FEA has also been proposed to use in stochastic modelling, for numerically solving probability models. See thereferences list. [11] [12]

References[1] Giuseppe Pelosi (2007). "The finite-element method, Part I: R. L. Courant: Historical Corner". doi:10.1109/MAP.2007.376627.[2][2] E. Stein (2009), Olgierd C. Zienkiewicz, a pioneer in the development of the finite element method in engineering science. Steel

Construction, 2 (4), 264-272.[3][3] Matrix Analysis Of Framed Structures, 3rd Edition by Jr. William Weaver, James M. Gere, 3rd Edition, Springer-Verlag New York, LLC,

ISBN 978-0-412-07861-3, First edition 1966[4] Strang, Gilbert; Fix, George (1973). An Analysis of The Finite Element Method. Prentice Hall. ISBN 0-13-032946-0.[5] Roberto Coccioli, Tatsuo Itoh, Giuseppe Pelosi, Peter P. Silvester (1996). "Finite-element methods in microwaves: a selected bibliography".

doi:10.1109/74.556518.[6] Babuška, Ivo; Banerjee, Uday; Osborn, John E. (June 2004). "Generalized Finite Element Methods: Main Ideas, Results, and Perspective".

International Journal of Computational Methods 1 (1): 67–103. doi:10.1142/S0219876204000083.[7] P. Solin, K. Segeth, I. Dolezel: Higher-Order Finite Element Methods, Chapman & Hall/CRC Press, 2003[8] http:/ / impact. sourceforge. net[9] Hastings, J. K., Juds, M. A., Brauer, J. R., Accuracy and Economy of Finite Element Magnetic Analysis, 33rd Annual National Relay

Conference, April 1985.[10] McLaren-Mercedes (2006). "Vodafone McLaren-Mercedes: Feature - Stress to impress" (http:/ / web. archive. org/ web/ 20061030200423/

http:/ / www. mclaren. com/ features/ technical/ stress_to_impress. php). Archived from the original (http:/ / www. mclaren. com/ features/technical/ stress_to_impress. php) on 2006-10-30. . Retrieved 2006-10-03.

[11][11] "Methods with high accuracy for finite element probability computing" by Peng Long, Wang Jinliang and Zhu Qiding, in Journal ofComputational and Applied Mathematics 59 (1995) 181-189

[12] Achintya Haldar and Sankaran mahadan: "Reliability Assessment Using Stochastic Finite Element Analysis", John Wiley & sons.

Finite element method 10

External links• IFER (http:/ / homepage. usask. ca/ ~ijm451/ finite/ fe_resources/ ) Internet Finite Element Resources - Describes

and provides access to finite element analysis software via the Internet.• NAFEMS (http:/ / www. nafems. org) -- The International Association for the Engineering Analysis Community• Finite Element Analysis Resources (http:/ / www. feadomain. com)- Finite Element news, articles and tips• Finite-element Methods for Electromagnetics (http:/ / www. fieldp. com/ femethods. html) - free 320-page text• Finite Element Books (http:/ / www. solid. ikp. liu. se/ fe/ index. html)- books bibliography• Mathematics of the Finite Element Method (http:/ / math. nist. gov/ mcsd/ savg/ tutorial/ ansys/ FEM/ )• Finite Element Methods for Partial Differential Equations (http:/ / people. maths. ox. ac. uk/ suli/ fem. pdf) -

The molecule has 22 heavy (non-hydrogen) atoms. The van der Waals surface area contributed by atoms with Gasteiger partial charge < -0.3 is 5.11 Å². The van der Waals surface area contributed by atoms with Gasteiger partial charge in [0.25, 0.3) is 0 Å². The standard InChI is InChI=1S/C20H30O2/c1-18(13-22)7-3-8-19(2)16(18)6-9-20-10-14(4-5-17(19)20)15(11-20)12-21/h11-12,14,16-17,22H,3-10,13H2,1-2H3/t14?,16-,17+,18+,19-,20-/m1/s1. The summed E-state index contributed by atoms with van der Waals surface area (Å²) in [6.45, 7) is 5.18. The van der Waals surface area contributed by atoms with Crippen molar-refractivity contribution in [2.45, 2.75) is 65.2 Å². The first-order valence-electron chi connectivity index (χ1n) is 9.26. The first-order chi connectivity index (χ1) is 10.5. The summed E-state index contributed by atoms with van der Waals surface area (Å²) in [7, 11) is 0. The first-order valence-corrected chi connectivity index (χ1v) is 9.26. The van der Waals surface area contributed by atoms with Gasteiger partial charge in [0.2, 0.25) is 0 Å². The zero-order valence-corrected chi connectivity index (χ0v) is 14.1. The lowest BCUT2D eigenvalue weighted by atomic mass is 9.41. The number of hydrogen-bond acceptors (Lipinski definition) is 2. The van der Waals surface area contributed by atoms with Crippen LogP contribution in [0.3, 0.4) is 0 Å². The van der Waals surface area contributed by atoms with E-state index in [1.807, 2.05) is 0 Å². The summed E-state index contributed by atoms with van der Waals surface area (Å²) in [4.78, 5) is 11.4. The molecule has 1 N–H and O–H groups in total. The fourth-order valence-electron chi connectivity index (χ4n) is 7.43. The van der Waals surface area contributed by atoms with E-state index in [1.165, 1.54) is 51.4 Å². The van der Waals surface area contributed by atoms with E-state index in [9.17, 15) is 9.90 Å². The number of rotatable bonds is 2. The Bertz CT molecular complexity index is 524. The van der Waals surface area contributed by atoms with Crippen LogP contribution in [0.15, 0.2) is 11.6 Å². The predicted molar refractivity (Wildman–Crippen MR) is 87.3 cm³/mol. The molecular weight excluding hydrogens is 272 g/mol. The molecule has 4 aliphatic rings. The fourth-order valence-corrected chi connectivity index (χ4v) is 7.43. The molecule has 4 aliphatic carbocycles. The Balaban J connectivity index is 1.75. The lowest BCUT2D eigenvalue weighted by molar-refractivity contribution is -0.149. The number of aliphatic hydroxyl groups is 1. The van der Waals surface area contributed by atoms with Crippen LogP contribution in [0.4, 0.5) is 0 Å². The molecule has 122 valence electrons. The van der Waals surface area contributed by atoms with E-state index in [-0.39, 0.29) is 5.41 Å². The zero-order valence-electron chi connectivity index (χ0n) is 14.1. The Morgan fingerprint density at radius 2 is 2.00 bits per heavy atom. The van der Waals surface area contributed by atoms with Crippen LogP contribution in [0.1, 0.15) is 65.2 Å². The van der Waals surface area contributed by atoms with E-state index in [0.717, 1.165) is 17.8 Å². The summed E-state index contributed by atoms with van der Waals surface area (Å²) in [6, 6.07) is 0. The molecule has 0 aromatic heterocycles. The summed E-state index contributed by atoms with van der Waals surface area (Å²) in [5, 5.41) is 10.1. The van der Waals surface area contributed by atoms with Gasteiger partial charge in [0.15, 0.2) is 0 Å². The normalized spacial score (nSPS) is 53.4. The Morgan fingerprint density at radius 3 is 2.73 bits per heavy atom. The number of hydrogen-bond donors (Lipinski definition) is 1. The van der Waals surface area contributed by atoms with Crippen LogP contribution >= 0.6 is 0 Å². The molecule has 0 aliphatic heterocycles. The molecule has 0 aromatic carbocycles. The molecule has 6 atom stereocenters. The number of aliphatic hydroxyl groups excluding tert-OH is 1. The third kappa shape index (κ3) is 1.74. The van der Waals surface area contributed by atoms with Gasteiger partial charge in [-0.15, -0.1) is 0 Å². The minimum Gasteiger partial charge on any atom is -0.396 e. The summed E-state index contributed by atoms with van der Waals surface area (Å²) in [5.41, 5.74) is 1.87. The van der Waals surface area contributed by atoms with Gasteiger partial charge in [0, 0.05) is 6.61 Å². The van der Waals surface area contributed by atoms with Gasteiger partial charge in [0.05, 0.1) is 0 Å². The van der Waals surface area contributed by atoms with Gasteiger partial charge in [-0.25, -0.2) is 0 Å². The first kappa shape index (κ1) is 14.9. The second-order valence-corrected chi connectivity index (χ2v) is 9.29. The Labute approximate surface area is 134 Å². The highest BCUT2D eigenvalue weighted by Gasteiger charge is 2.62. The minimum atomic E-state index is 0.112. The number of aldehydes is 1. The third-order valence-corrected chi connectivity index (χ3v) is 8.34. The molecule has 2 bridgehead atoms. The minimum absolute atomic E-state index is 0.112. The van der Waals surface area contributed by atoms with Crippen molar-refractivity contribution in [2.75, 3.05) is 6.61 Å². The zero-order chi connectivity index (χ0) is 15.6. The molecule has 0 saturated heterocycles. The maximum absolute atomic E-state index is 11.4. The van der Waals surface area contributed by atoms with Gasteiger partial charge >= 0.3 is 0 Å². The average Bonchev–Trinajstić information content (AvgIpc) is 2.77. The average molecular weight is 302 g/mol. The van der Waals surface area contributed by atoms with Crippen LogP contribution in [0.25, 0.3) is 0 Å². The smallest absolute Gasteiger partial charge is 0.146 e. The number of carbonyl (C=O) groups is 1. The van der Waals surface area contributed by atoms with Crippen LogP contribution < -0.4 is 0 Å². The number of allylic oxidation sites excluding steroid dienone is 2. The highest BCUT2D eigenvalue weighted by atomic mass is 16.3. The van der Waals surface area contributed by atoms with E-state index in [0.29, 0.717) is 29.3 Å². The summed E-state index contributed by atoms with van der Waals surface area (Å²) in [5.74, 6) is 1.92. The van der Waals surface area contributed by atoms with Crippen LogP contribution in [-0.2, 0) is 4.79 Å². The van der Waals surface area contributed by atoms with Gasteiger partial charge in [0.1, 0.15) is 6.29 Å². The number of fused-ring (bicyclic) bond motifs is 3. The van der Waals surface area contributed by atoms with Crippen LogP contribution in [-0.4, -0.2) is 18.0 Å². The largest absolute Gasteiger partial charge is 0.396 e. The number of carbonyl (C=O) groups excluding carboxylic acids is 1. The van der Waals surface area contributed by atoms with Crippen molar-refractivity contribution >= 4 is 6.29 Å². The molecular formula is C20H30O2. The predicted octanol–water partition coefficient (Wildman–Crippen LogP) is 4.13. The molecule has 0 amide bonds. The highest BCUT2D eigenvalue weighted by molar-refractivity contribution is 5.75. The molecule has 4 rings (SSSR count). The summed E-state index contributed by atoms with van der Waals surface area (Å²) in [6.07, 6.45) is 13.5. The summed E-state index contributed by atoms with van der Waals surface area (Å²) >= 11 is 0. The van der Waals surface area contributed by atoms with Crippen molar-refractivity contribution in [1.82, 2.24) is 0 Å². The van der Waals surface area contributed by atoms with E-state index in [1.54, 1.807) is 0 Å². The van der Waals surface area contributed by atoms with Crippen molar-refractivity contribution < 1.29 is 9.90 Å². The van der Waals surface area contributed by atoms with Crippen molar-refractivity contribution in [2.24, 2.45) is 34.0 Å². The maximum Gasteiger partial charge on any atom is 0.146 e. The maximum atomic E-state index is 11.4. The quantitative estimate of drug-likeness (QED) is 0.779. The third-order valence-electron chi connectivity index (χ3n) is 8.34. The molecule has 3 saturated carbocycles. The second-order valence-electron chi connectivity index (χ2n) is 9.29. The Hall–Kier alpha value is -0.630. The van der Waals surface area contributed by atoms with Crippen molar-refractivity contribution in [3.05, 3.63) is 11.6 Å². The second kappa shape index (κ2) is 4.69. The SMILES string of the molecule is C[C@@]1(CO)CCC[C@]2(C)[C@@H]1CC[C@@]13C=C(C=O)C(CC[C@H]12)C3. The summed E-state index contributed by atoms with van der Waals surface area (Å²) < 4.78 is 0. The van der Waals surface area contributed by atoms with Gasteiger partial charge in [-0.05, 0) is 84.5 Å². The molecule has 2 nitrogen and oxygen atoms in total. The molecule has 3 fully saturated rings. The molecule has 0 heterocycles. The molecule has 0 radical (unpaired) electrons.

Lecture notes by Endre Süli• Electromagnetic Modeling web site at Clemson University (http:/ / www. cvel. clemson. edu/ modeling/ )

(includes list of currently available software)

Article Sources and Contributors 11

Article Sources and ContributorsFinite element method  Source: http://en.wikipedia.org/w/index.php?oldid=500892997  Contributors: 15.253, 198.144.199.xxx, 6.27, Ae-a, Alansohn, Alec1887, Andre Engels, Andres Agudelo,Annom, Apapte, Arnero, ArnoldReinhold, Art187, Avb, Behshour, Ben pcc, BenFrantzDale, Bfg, Billlion, Boemmels, C quest000, C.Fred, CLW, Caco de vidro, Can't sleep, clown will eat me,Ccchambers, Charles Matthews, CharlesC, Charvest, Chetvorno, Ciphers, Cj67, Ckatz, Coco, Cometstyles, Conversion script, Corpx, Czenek, Daa89563, Darko Faba, Diegotorquemada, Dr engx, Drbreznjev, Drdavidhill, Drorata, E v popov, ED-tech, EconoPhysicist, Eijkhout, EndingPop, Epbr123, F=q(E+v^B), Fama Clamosa, Favonian, Francis Ocoma, Fredrik, GTBacchus, Gbruin,Georg Muntingh, Giftlite, Hellisess, Hghyux, Hongooi, Hu12, Igny, Inwind, Ipapasa, IvanLanin, J-Wiki, Jackfork, Jackzhp, Jdolbow, Jim1138, Jitse Niesen, Jmath666, Jvierine, Kallog, Kandasa,Kenyob, Kevinmon, Kjetil1001, Kkmurray, Klochkov.ivan, Kmcallenberg, Knepley, Knockrc, Kri, Kusma, Laesod, Langmore, Ldemasi, Liberatus, Liugr, Loisel, LokiClock, M karzarj,MaNeMeBasat, Mackant1, Marc omorain, MarcosAlvarez, Martinthoegersen, Martynas Patasius, Mat cross, Mattblack82, Matusz, Michael Hardy, Mlekomat, Momo san, MrOllie, NTox, Naddy,Nickj, Nicoguaro, Olaftn, Oleg Alexandrov, Olegalexandrov, PEHowland, Paisa, PascalDeVincenzo, Pauli133, PavelSolin, Pentti71, Perth3, Pfortuny, Pjrm, Pjvbra, Pownuk, Publichealthguru,RPHv, Retaggio, Rjwilmsi, Rklawton, Saeed.Veradi, Salgueiro, Salih, Sdrakos, Sigmund, Silly rabbit, Singleheart, Skunkboy74, Snegtrail, Soni007, Soundray, Spinningspark, Stephenkirkup,StevePny, Stone-Gu, SunCreator, Sveinns, TVBZ28, The Anome, Thubing, Tobias Hoevekamp, Tom.sartor, Tomeasy, UpstateNYer, User A1, Vadimbern, Waldir, Wavelength, Wdl1961,Wegesrand, Wholmestu, Wikipelli, WojciechSwiderski, Woodstone, WorlwideLeader, XJamRastafire, Xonqnopp, YuriyMikhaylovskiy, Zureks, Zzuuzz, 虞 海, 331 anonymous edits